Figure 3. Correspondence analysis of relative claw and toe sizes on each digit amongst taxa.

Raptor taxa group tightly into discrete family clusters. Axis 1 accounts for 58.1% of the variation within the data set, and Axis 2 accounts for 25.5%. Axis 1 is controlled by the sizes of all claws relative to toe 3. Axis 2 is mainly driven by the sizes of claws 1 and 2 relative to claw 4 and toe 3, with relative toe sizes also influencing taxa distribution. Measurement ratios used: claw-I/claw-IV, claw-II/claw-IV, claw-III/claw-IV, claw-I/toe-III, claw-II/toe-III, claw-III/toe-III, claw-IV/toe-III, toe-I/toe-IV, toe-II/toe-IV, toe-III/toe-IV. These ratios are displayed because they best explained the variation within the data set using the fewest number of axes.


In most birds, the claw of D-III exhibited the least curvature. Paired tailed t-tests confirm that the claw of D-III is significantly less curved than D-I (t43 = 6.872, p = 0.000), II (t43 = 6.851, p = 0.000), and IV (t43 = 5.579, p = 0.000). The opposite was found in the flicker, Colaptes auratus (Picidae). This is probably because the zygodactyl feet of Picidae are specialized for trunk-climbing such that only D-II and D-III (the most curved claws) project anteriorly; these two claws must grip and gain purchase on the trunk when climbing.

Within non-raptor perching birds, D-I and III bear the largest claws (D-I/D-IV mean = 1.455, σ = 0.398; D-II/D-IV mean = 1.081, σ = 0.086, D-III/D-IV mean = 1.294, σ = 0.089; Table 1), and D-I is, on average, 12.5% larger than D-III. In general, D-IV bears the smallest claw; the order of size therefore being (greatest first): I, III, II, IV. In non-raptor ground birds, the D-I claw varies in size, but the relative sizes of claws among D-II, III, and IV are the same as with perching birds.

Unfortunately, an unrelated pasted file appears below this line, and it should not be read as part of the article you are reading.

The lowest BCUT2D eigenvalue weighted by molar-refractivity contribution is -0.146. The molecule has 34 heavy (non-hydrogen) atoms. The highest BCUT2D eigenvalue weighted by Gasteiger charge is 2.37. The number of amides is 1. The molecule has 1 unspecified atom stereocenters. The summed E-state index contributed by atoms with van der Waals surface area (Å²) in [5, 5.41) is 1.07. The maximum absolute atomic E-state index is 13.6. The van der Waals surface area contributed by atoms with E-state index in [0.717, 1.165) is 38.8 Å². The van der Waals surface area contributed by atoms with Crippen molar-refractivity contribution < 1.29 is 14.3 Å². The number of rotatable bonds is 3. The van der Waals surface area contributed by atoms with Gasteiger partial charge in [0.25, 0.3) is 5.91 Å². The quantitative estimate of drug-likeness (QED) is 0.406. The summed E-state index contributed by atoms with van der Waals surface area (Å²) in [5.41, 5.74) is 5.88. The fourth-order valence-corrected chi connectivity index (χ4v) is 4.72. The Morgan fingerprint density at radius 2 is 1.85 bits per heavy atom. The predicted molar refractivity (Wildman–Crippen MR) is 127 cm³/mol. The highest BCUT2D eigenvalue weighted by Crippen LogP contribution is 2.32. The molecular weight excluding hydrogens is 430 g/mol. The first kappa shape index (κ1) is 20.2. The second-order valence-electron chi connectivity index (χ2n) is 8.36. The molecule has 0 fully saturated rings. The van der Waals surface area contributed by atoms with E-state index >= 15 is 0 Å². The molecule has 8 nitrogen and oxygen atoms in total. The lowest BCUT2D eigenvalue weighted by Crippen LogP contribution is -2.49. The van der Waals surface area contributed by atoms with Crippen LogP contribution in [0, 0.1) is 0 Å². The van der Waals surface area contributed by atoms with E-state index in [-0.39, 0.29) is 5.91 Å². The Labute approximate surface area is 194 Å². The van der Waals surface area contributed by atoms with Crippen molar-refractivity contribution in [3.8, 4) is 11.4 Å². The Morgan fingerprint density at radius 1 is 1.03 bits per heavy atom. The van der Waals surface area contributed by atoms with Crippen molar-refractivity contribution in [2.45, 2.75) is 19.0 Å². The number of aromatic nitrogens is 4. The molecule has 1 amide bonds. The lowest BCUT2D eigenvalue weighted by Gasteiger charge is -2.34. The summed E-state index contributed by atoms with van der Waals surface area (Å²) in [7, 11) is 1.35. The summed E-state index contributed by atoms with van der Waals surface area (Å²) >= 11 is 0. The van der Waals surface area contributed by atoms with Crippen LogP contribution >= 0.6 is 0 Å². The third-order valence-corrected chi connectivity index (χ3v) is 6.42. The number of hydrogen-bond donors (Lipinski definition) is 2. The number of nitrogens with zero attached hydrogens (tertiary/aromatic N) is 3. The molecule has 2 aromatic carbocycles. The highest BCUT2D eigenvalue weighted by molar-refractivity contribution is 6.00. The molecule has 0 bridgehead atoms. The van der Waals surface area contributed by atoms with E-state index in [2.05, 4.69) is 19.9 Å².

Table 1. Mean and standard deviation of claw sizes (outer arc lengths) of D-I, II, and III relative to D-IV, and D-II relative to D-III.

Raptors (other than the osprey) can be distinguished from non-raptors by a D-II claw that is larger than D-III (the opposite is true for non-raptors; Table 1). Within raptors, Accipitridae, Falconidae, Pandionidae, and Strigiformes show consistent talon size distributions at the family level and can be distinguished from each other by this alone (Figure 3, 4; Table 1). Use of other measured variables (claw curvature, tarsometatarsus length) can aid in their identification, and differentiation from non-raptors.

Figure 4. Bivariate plots of claw morphology illustrating family level differentiation.

(A) Raptors show variation in the relative size of D-I and II claws among families; Accipitridae have hypertrophied D-I and II claws; Falconidae have only slightly enlarged claws on D-I and II; Strigiformes and Pandionidae have claws that are all similar in size. (B) Falconids can be most easily differentiated from non-raptors by the greater inner curvature of D-II claw, and that the D-II/D-III claw arc length ratio is greater than or very close to 1.

Multiple correspondence analyses were run for the entire dataset, and several vetted subsets that removed potential problematic taxa (see Supporting Information Text S1). Despite the removal of taxa, the results of all analyses were very similar, with each demonstrating distribution of raptor species into separate family clusters. The optimal correspondence analysis included all measured specimens except juveniles and specimens lacking keratin claw sheaths. The tightest clustering and highest eigenvalues resulted from 10 measurement ratios: size of claws I/IV, II/IV, III/IV; length of toes I/IV, II/IV, III/IV; and size of claws I, II, III, and IV relative to length of toe III.